Peter gets a bad rap.

However, whatever faith he seems to lack, the church must remember how his trust in God had led him to this terrifying place. Peter chose to climb into the boat. He chose the open water where things can go from bad to worse in the blink of an eye.

Will Willimon, former dean of the chapel at Duke University, reflects on the experience of Peter this way, and it’s a fitting description of the faith Paul has in mind in Romans 10:

“If Peter had not ventured forth, had not obeyed the call to walk on the water, then Peter would never have had this great opportunity for recognition of Jesus and rescue by Jesus. I wonder if too many of us are merely splashing about in the safe shallows and therefore have too few opportunities to test and deepen our faith. The story today implies if you want to be close to Jesus, you have to venture forth out on the sea, you have to prove his promises through risk and venture.”

Faith isn’t a mental exercise. Nor is it reducible to an emotional experience. And it certainly isn’t the same thing as confessing your belief with your mouth. “Confessing Christ with our mouth,” Paul tell us in verse 10:9, is one part of it. More than lip-service, deep belief is the spiritual stuff that clings to our limbs when we’re flailing for life in the pounding waves.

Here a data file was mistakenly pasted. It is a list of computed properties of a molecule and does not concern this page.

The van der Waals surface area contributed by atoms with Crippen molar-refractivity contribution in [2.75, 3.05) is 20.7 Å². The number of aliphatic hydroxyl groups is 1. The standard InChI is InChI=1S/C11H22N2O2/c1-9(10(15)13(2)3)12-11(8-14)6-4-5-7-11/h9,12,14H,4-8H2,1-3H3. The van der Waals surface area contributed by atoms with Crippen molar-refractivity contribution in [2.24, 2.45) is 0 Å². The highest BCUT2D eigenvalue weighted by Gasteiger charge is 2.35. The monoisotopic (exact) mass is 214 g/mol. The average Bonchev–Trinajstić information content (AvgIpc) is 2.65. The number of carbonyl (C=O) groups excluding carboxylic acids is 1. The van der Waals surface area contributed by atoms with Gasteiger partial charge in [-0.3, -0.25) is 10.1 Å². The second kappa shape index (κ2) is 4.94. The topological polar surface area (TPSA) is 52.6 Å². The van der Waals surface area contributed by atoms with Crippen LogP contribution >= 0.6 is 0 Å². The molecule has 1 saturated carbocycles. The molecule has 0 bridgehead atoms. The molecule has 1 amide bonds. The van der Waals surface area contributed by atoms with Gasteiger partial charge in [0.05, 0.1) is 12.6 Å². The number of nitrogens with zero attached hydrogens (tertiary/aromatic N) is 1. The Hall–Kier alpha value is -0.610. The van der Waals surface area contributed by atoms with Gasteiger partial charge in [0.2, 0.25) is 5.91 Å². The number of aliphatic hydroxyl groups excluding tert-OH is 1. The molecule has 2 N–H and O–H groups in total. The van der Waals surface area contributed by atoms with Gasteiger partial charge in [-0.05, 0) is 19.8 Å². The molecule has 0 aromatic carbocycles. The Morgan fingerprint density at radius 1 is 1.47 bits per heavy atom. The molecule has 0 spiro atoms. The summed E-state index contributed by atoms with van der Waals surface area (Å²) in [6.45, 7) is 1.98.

Like Peter (and Paul) do we prove his promises through risk and venture for the sake of his kingdom? Do we find ourselves in moments where we’ve no alternative but to cry out to the Lord, our stronghold and hope, to save us, as we seek his kingdom? Do we follow Jesus into the deep waters, believing with our gut and with our bones and with every molecule of strength we can summon that Christ is raised from the dead? Or are we content to boast of Jesus with our mouth, while wading knee deep next to the shoreline?

What if Peter and the disciples chose instead to play it safe and stay on the shore? What if Paul had done the same thing, instead of following the risen Christ to places of risk and adventure? Their lives would have been easier. Their faith might have seemed stronger. But the way of salvation is not the easy way.

Paul says in Romans chapter 10 verse 13: “Everyone who calls on the name of the Lord shall be saved.” On the one hand, it’s a categorical statement regarding inclusion within the new covenant. Grace is grace for all. And yet, it’s also a reminder for the church to follow Peter’s lead. It’s in the storms of life – not the shallows – where deep-belief emerges. It’s there that Christ meets us, saying, “It is I. Do not be afraid.” Are we willing to venture into the sea where promises are proved by disciples who take risks for the sake of the gospel? Is ours the stuff of “deep-belief” that clings to bones when limbs are flailing for life? Or are we merely splashing in the shallows?

Joe Cunningham

About the Contributor

Minister, First Free Methodist Church of Saginaw; Lecturer in Philosophy and Religious Studies, Saginaw Valley State University